A collaboration with French NGO Amica, this community-based ecotourism project is set in Cheung Kok Village, one of the most attractive Cambodian villages I’ve seen. Tidy, wooden stilted houses line the streets with pretty, colourfully painted wooden blinds hanging at the glass-less windows. Chickens, cats, dogs, cows and buffaloes wander in and out of the gardens and smiling, cheeky children call after you as you cycle by. Scattered around the village are signs telling you about, and where to find the various tradesmen (and women). Things like palm sugar producing, silk making, palm weaving, rice cultivating and pig breeding are all carried out by the villagers. I loved the fact that under many of the houses lived a massive pig.
Phnom Pros and Phnom Srey
Translated, Phnom Pros and Phnom Srey means man hill and woman hill. These and their pagodas are located about 8km outside of Kampong Cham, past Wat Nokor and surrounded by the ‘Killing Fields’ of Kampong Cham. It’s very scenic but knowing the background is always on your mind. Entry to both sites is included in the entry fee for Wat Nokor, and a combination of all three sites make for a nice half day cycle trip or shorter motorcycle trip.
By the time I arrived at the entrance to the two hills I’d already cycled about 24 km on my own little mystery tour around rural Cambodia. Hot, sweaty and exhausted, I walked and wheeled my bike up the slight incline to the light coloured, ornate pagoda (with three tall temples) at the top of the lowest hill – Phnom Pros. The pagoda here is much more attractive than that on Phnom Srey and worth a wander around. At the back there are also a few small local drinks stalls where you can buy a much-needed refreshment. Just be careful to wipe the tops of any cans or bottles well before drinking…my can of coke was filthy!
Phnom Srey faces Phnom Pros and can be reached via taking the road that forks to the right just before Phnom Pros. Phnom Srey is much higher than Phnom Pros (308 steps to the top). The many legends suggest this is because the men and women of the town had a competition to see who could build the highest hill, the women were losing but being more cunning, tricked the men and so, in the end, the women won the competition!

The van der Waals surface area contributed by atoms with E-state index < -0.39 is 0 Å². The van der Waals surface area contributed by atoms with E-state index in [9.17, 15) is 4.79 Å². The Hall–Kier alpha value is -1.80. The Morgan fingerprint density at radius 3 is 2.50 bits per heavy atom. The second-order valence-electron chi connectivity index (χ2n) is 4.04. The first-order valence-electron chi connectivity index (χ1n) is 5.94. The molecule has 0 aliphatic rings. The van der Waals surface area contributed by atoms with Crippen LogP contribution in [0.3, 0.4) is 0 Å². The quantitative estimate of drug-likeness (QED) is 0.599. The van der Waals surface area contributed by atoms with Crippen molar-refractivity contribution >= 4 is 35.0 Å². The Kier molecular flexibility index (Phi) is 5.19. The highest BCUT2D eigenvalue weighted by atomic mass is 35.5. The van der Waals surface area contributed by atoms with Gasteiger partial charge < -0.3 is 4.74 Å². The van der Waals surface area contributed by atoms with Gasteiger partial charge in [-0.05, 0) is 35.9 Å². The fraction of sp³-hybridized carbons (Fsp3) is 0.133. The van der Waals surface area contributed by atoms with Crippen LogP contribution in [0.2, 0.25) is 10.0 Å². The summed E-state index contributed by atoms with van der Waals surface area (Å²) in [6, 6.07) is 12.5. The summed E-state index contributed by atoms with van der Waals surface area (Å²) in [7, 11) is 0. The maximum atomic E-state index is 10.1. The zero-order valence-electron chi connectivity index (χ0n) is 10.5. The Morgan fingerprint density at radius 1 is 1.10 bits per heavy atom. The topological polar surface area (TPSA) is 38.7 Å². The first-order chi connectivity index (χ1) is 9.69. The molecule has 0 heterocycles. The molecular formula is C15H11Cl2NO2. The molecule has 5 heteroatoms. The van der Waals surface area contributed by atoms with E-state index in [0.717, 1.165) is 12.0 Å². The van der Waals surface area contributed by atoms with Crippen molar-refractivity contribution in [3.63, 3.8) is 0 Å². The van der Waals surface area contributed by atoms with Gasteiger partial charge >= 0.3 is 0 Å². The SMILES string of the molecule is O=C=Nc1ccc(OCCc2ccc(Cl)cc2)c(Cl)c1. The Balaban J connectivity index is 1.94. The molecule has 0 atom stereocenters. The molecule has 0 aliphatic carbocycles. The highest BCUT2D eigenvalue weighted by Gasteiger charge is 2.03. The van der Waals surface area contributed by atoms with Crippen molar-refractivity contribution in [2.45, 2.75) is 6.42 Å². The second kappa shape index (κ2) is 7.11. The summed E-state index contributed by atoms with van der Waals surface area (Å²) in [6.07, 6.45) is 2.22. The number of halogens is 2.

Phnom Srey is pretty shabby and in a state of disrepair in comparison to Phnom Pros. It’s also quite a traipse to the top of the steps and in all honesty (especially after my hot bike-ride) I’m not sure it was worth it. There’s not much to speak of at the top, except for a small, nondescript temple, and of course the view of the countryside, although that’s partially obscured by trees. Again around the foot of the steps are a few local stalls selling snacks and drinks.
In the grounds between the two hills are a new wat, a Chinese cemetery and a garden with a big Bayon-like head. There are several large gold Buddha statues (including a reclining one), and lots of Apsara dancer statues. The place was also completely overrun by monkeys, so watch your food and drinks. One monkey jumped into a tuk-tuk and stole lunch from the only other tourist that there. Another took a fancy to my water and pinched the bottle out of my bicycle basket when my back was turned. It swiftly opened it and downed the water – cheeky monkey! Rabies is also present in SEA, so don’t get too close to the monkeys, no matter how cute they look, they can and do bite!
Where to Eat and Drink
Nearly all of the eateries in Kampong Cham are situated along the far side of the riverside road, with a great view of the attractive promenade and the River Mekong. The majority were restaurants attached to guesthouses, serving up mostly good, reasonably priced food and drinks. I didn’t have time to try them all but my favourites were:
- Mekong Crossing – situated on a corner on the riverside road, this restaurant serves a good selection of Khmer, Asian and Western food and they’re well known for their homemade crumpets. I ate here twice and had the delicious, flavourful Plea Sach Kor – beef salad, only $3 USD (2.40 GBP), and Yellow Vegetable Khmer Curry, only $2.50 USD (2 GBP). The staff are all exceptionally friendly, and speak very good English and even complimented my (terrible) Khmer…all five words of it.
- Lazy Mekong Daze – a great spot for people watching, this restaurant serves Khmer, Thai, French and Italian food, including great thin crust pizzas. I had a vegetable pizza with extra mushrooms which at $7 USD (5.60) isn’t cheap, but if you’re craving cheese and mushrooms like I was it’s worth it!
- Smile – a training restaurant for disadvantaged youngsters, popular with expats, especially for their breakfasts. They have a good selection of dishes and the friendly staff speak good English, however, they were a little slow at serving. I had a very tasty Prawn Tom Yum Soup with rice for $3.80 USD (3 GBP).
There weren’t any specific bars that I could see, but any of the guesthouses and restaurants serve drinks. If you fancy something a little more up-market with a view, ‘Sky Bar’ on the breezy eleventh floor of LBN Asian Hotel overlooks the town and the Mekong River and serve a selection of nice cocktails.